Successful Candidates Forum Held for Two Legislative Districts
The LWV Indiana County, along with co-sponsors Renda Broadcasting and the Indiana Gazette, held a successful candidates debate October 21, 2014, at the Oak Place Community Center, Indiana PA.
Debating were Representative Dave Reed, Republican and challenger Kevin Freeberg, Democrat, candidates for Pennsylvania’s 62nd Legislative District, and Republican Cris Dush and challenger Robert Toby Santik, Democrat, candidates for Pennsylvania’s 66th Legislative District.
Following opening remarks by LWV Indiana County president Sherene Hess, candidates had 90-seconds to answer questions in a round robin format. The Indiana Branch of the American Association of University Women provided light refreshments.
In an article posted October 22nd in the Indiana Gazette: CAMPAIGN 2014: House candidates tackle issues during voter forum, reporter Chauncey Ross noted that of the 10 questions posed in the hour long debate, a few legislation-specific topics gave the candidates a chance to markedly distinguish themselves from the others.
All said they would favor legalization of marijuana for medical purposes, under strictly enforced conditions.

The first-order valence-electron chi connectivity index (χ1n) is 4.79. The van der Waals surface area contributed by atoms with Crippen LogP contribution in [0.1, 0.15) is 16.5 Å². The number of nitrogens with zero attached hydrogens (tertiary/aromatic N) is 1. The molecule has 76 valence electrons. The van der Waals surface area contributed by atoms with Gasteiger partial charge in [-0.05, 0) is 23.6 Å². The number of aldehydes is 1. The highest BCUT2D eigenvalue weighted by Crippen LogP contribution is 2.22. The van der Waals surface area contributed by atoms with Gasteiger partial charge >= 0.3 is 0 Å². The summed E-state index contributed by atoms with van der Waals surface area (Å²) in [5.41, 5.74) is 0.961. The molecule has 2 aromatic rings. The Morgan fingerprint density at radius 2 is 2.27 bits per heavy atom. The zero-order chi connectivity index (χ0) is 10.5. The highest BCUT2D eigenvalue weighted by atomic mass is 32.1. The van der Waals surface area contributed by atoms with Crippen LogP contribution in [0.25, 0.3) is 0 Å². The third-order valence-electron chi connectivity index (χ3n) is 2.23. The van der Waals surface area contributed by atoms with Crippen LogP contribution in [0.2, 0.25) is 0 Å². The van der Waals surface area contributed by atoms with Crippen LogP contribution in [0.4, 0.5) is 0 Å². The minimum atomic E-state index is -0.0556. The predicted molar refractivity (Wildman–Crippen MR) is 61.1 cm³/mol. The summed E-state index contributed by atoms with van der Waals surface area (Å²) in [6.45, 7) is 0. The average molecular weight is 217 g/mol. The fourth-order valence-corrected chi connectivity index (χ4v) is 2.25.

None said they thought it’s acceptable for employers to pay women less than men for doing the same work.
Some made distinctions in the way they would like to see gun control laws made effective, while all said they support the Second Amendment and the enforcement of restrictions already on the books.
Freeberg used the question to call for more support for mental health services and schools “so they can deal with people with mental illness,” he said.
And Santik said Pennsylvania ought to mark drivers’ licenses with firearm possession restrictions imposed on the holder, so a gun dealer would be alerted by licenses presented as identification for a gun purchase.
When asked about Pennsylvania’s voter identification law — which now requires only first-time voters to present ID — Santik, Dush and Reed all said they favor it.
Pennsylvanians readily present ID to buy cigarettes and alcohol, even to rent a kayak at Yellow Creek State Park, Reed said, so “it is not unreasonable to ask voters for ID.”
Dush and Santik both said ID helps to combat fraud.
“It used to be that everybody knew each other at the polls,” but not so much today, Dush said.
But Freeberg called it “a solution looking for a problem.”
“There is virtually no voter fraud in Pennsylvania,” and the law serves to disenfranchise people who are inconvenienced by having to get an acceptable ID.
Further, he said Pennsylvania should extend its election over several days to give more people a chance to get to the polls.
“We should be making it easier, not more difficult to vote,” Freeberg said.
To read the full article, log on to http://www.indianagazette.com/news/indiana-news/campaign-2014-house-candidates-tackle-issues-during-voter-forum,20821014/.